As I look back on three weeks of working with kids, I can say it was not always easy, in fact at times it seemed downright impossible to go on. The truth is life is not easy for the believer. It was never promised to us, and we should never anticipate or expect it to be. We should revel in the difficulties, because whether we know it or not at the time, those are the experiences that will shape our relationships with others and Christ. They define who we are.
The people we worked with, the places we went, and the memories that I will forever hold in my heart serve to remind me of my humanity and need for Christ. We are each of us given times and opportunities designed to be light for Christ and to create a stronger relationship with Him. Will we fail? Absolutely, but only when we fail and see our inability will we turn to Christ and see our total need of Him.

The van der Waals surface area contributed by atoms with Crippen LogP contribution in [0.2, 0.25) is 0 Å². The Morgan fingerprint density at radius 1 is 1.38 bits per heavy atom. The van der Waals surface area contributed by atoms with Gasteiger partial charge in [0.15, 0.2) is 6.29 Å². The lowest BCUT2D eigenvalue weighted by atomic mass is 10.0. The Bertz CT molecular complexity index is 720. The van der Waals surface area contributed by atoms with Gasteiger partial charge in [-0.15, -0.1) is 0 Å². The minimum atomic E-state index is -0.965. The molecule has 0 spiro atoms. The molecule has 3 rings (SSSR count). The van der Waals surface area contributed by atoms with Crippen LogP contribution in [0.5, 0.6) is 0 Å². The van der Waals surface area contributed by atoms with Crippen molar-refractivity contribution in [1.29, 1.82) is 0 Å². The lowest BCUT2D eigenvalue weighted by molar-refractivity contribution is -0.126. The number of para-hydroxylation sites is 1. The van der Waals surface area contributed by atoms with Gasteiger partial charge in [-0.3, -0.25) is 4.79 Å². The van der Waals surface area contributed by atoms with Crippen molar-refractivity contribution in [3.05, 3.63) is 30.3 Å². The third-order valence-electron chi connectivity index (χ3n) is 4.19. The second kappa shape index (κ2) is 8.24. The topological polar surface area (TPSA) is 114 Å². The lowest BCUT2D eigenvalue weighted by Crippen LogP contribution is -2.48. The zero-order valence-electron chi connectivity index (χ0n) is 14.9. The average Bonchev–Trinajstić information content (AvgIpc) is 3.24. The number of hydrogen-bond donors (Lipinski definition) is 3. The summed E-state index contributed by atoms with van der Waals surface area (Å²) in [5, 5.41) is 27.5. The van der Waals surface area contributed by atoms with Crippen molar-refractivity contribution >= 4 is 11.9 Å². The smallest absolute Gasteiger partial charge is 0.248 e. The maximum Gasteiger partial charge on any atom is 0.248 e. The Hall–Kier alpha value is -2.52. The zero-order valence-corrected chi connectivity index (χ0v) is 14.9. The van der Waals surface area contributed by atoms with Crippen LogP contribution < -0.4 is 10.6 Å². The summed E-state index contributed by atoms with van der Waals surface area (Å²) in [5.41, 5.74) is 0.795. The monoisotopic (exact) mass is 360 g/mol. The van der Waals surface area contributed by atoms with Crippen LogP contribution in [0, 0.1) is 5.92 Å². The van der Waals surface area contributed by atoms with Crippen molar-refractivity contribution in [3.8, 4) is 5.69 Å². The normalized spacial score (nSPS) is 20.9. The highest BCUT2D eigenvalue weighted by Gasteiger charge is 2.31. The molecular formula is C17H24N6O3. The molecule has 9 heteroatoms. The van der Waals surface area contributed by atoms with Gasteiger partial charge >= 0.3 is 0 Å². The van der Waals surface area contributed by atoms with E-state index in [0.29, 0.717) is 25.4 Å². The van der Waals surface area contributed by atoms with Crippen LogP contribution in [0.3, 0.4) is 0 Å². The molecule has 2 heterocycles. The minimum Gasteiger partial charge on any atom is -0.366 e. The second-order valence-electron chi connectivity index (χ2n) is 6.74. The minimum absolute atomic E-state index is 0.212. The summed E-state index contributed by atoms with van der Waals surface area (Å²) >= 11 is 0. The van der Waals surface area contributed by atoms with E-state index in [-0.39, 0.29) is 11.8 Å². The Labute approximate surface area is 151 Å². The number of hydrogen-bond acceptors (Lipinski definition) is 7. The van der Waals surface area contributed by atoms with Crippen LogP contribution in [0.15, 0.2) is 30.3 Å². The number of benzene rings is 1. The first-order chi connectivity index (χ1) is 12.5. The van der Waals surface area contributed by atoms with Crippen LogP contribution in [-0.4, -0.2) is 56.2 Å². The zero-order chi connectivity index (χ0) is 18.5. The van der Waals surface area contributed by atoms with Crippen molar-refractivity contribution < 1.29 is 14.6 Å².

Have you ever felt like God designed you for a time and place? Somewhere He put you on purpose? On Sunday evening just over three weeks ago I looked out over a field of grass, dirt and little cabins built of concrete blocks dreaming about the week that had just passed so quickly, too quickly. Yet, knowing God had me right where He wanted me to be. All the difficulty in the world cannot separate you from the love and success of living a life devoted to Christ when you are looking to Him. Success is not defined by the world but by Someone else. We do not know how or when God will use our inabilities. So, we must keep seeking Him and trusting Him wherever you are, and when you reflect on life you can rest in the knowledge that it’s not you that carries the weight of the results. Some things – many things – change, but there is a consistency, an unchanging truth we can and must rest in as time goes by. God has put you just where He wants you, here on earth for a very short time. So, don’t waste time fretting about the results or about what is next. Trust in an all-powerful, all-knowing God whose sovereignty should remove all doubt from the believer.
Photo Credit: Meagan Wanschura